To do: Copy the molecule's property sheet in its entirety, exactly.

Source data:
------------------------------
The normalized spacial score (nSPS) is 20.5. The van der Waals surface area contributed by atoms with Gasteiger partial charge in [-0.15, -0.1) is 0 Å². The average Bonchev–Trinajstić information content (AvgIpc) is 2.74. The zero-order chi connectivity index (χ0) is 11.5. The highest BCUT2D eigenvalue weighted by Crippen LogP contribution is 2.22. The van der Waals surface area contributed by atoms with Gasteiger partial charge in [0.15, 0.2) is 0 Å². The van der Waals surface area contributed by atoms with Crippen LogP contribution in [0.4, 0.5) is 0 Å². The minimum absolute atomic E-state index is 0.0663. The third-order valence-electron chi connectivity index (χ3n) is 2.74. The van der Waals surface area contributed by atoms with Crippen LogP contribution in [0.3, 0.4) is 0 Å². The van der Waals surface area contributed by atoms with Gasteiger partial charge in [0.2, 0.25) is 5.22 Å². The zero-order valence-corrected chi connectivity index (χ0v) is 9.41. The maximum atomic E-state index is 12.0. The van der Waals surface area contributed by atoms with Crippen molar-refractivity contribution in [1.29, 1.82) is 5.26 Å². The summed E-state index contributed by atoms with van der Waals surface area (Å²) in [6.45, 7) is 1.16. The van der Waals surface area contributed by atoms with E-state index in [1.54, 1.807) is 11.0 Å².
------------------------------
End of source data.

The normalized spacial score (nSPS) is 20.5. The van der Waals surface area contributed by atoms with Gasteiger partial charge in [-0.15, -0.1) is 0 Å². The average Bonchev–Trinajstić information content (AvgIpc) is 2.74. The zero-order chi connectivity index (χ0) is 11.5. The highest BCUT2D eigenvalue weighted by Crippen LogP contribution is 2.22. The van der Waals surface area contributed by atoms with Gasteiger partial charge in [0.15, 0.2) is 0 Å². The van der Waals surface area contributed by atoms with Crippen LogP contribution in [0.4, 0.5) is 0 Å². The minimum absolute atomic E-state index is 0.0663. The third-order valence-electron chi connectivity index (χ3n) is 2.74. The van der Waals surface area contributed by atoms with Crippen LogP contribution in [0.3, 0.4) is 0 Å². The van der Waals surface area contributed by atoms with Gasteiger partial charge in [0.2, 0.25) is 5.22 Å². The zero-order valence-corrected chi connectivity index (χ0v) is 9.41. The maximum atomic E-state index is 12.0. The van der Waals surface area contributed by atoms with Crippen molar-refractivity contribution in [1.29, 1.82) is 5.26 Å². The summed E-state index contributed by atoms with van der Waals surface area (Å²) in [6.45, 7) is 1.16. The van der Waals surface area contributed by atoms with E-state index in [1.54, 1.807) is 11.0 Å².